Archive for September, 2021

September 20, 2021

Barrett Publishes Article on RBG and NY Court of Appeals 

Professor John Q. Barrett has published a short article, “Ruth Bader Ginsburg: Litigating Against Gender Discrimination…and Remembering One Such New York Case,” in the Historical Society of the New York Courts’ publication Judicial Notice.

The article is about Ginsburg as a New Yorker; her 1970s American Civil Liberties Union (ACLU) Women’s Rights Project litigation for women’s and men’s equal rights, including in the U.S. Supreme Court; and her involvement in Sontag v. Bronstein, a little-remembered case that the New York Civil Liberties Union (NYCLU)—the ACLU’s local affiliate—won in the New York Court of Appeals in 1973. Sontag concerned a dumbbell-lifting test that New York City’s Civil Service Commission imposed as a job qualification on Ms. Sontag, a school audio-visual aide; because she failed this weight-lifting test, the City moved to dismiss her. The New York court decided that this was illegal gender-based discrimination.

In Sontag, Ginsburg, representing the ACLU, was on the NYCLU attorneys’ brief. If the New York court had decided against Sontag, Ginsburg might have taken the case to the U.S. Supreme Court, where it might have produced a landmark decision concerning the unconstitutionality of gratuitous sexism.

Justice Ginsburg always remembered the Sontag case and the excellence of the brief. She kept it nearby during her judicial career.  

Click here for an abstract of Professor Barrett’s essay and to download it.

John Q. Barrett
Professor of Law

September 15, 2021

Cavanagh’s Essay Accepted By Cornell Law Review Online

Professor Ned Cavanagh’s essay, Countering the Big Lie: The Role of the Courts in the Post-Truth World, has been accepted for publication in the Cornell Law Review Online.

Here is an abstract of the piece:

During the administration of President Donald J. Trump, Americans witnessed an unprecedented assault on the truth by Trump and his political allies. Throughout his time in office (and even before), Trump lied to gain and maintain political support.  The biggest Big Lie, of course, was that 2020 election was stolen from him as a result of massive voter fraud in five swing states—Arizona, Georgia, Michigan, Pennsylvania and Wisconsin. All of Trump’s court challenges to the 2020 election based on this lie failed.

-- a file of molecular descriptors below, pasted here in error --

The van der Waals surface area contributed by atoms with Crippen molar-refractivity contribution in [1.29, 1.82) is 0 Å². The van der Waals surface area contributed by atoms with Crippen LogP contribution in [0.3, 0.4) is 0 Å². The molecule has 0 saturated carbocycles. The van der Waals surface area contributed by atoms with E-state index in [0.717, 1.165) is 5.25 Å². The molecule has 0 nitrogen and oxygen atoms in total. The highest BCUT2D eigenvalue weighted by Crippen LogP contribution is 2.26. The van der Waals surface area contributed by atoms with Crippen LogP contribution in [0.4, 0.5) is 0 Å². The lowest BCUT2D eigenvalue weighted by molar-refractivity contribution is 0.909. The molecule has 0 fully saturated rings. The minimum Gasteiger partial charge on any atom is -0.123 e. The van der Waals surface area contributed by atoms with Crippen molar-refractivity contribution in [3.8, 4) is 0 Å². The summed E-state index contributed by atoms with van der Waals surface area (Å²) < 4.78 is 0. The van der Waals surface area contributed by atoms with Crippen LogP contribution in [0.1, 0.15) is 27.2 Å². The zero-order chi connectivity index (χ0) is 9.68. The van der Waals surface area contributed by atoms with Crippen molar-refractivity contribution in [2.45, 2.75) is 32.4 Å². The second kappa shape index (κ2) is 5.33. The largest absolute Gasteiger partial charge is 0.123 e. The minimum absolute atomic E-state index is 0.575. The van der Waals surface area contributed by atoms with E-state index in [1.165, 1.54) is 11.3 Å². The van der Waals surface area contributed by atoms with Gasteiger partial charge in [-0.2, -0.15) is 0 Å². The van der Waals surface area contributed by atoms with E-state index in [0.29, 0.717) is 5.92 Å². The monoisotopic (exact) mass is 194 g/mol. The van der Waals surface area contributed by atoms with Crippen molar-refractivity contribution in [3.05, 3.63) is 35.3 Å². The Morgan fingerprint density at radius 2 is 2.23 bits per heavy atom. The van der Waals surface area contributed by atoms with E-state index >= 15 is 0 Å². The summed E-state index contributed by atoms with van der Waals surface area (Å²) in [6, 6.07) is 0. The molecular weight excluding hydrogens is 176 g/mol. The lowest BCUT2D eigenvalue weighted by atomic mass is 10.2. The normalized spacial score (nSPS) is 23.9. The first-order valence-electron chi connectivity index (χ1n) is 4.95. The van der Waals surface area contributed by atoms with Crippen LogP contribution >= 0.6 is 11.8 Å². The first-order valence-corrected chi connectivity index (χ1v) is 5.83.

Trump’s election lie, although it did not put him back in the White House, has inflicted serious, and now lasting, damage on our democratic institutions. Trump has created a post-truth world where facts no longer matter, thereby eroding trust in all branches of the government, including the courts. For Trump followers, the facts are irrelevant; only what Trump says matters. This view is not limited to Trump’s diehard “base.” Even mainline Republican legislators are embracing the Trump approach. Witness the attempts to reframe the events of January 6 not as a violent and lawless riot but rather simply as a peaceful exercise of free speech—in the face of overwhelming video and testimonial evidence to the contrary. Yet, other than losing his lawsuits, Trump has never been called to account for his baseless and irresponsible attempts to have the courts overturn the results of the 2020 Presidential election.

This essay analyzes the role of the courts in handling Trump’s election lie. It argues that the courts were certainly correct in giving short-shrift to Trump’s lawsuits but further that the courts should have done more than simply dismiss Trump’s claims. Had the courts aggressively utilized existing tools to identify and punish prosecution of baseless claims, including Rule 11 of the Federal Rules of Civil Procedure and the courts’ inherent powers to control proceedings before them, the Trump election lie might well have been put to rest in its incipiency before it could take root among die-hard Trump supporters. This essay also suggests how the courts might more effectively handle future baseless and politically motivated election challenges in the post-truth world.

Edward D. Cavanagh
Professor of Law

September 13, 2021

Allen’s Article Cited by ABA Journal

Today, the ABA Journal cited Professor Renee Nicole Allen’s co-authored article, The ‘Pink Ghetto’ Pipeline: Challenges and Opportunities for Women in Legal Education, in a post about status inequity. The ABA post is available here.

Renee Nicole Allen
Assistant Professor of Legal Writing
Faculty Advisor, First Generation Professionals
Faculty Advisor, Women’s Law Society 
Co-Director, Writing Center
September 9, 2021

Board Diversity Requirements: California, Nasdaq, and More

Professor Cheryl L. Wade is a panelist at a virtual event sponsored by the In-House Counsel Working Group of The Federalist Society. The event takes place today, September 9, 2021 at 1:00 ET. Go to this link for more information about the program.

Cheryl Wade
Professor Cheryl L. Wade
Harold F. McNiece Professor of Law

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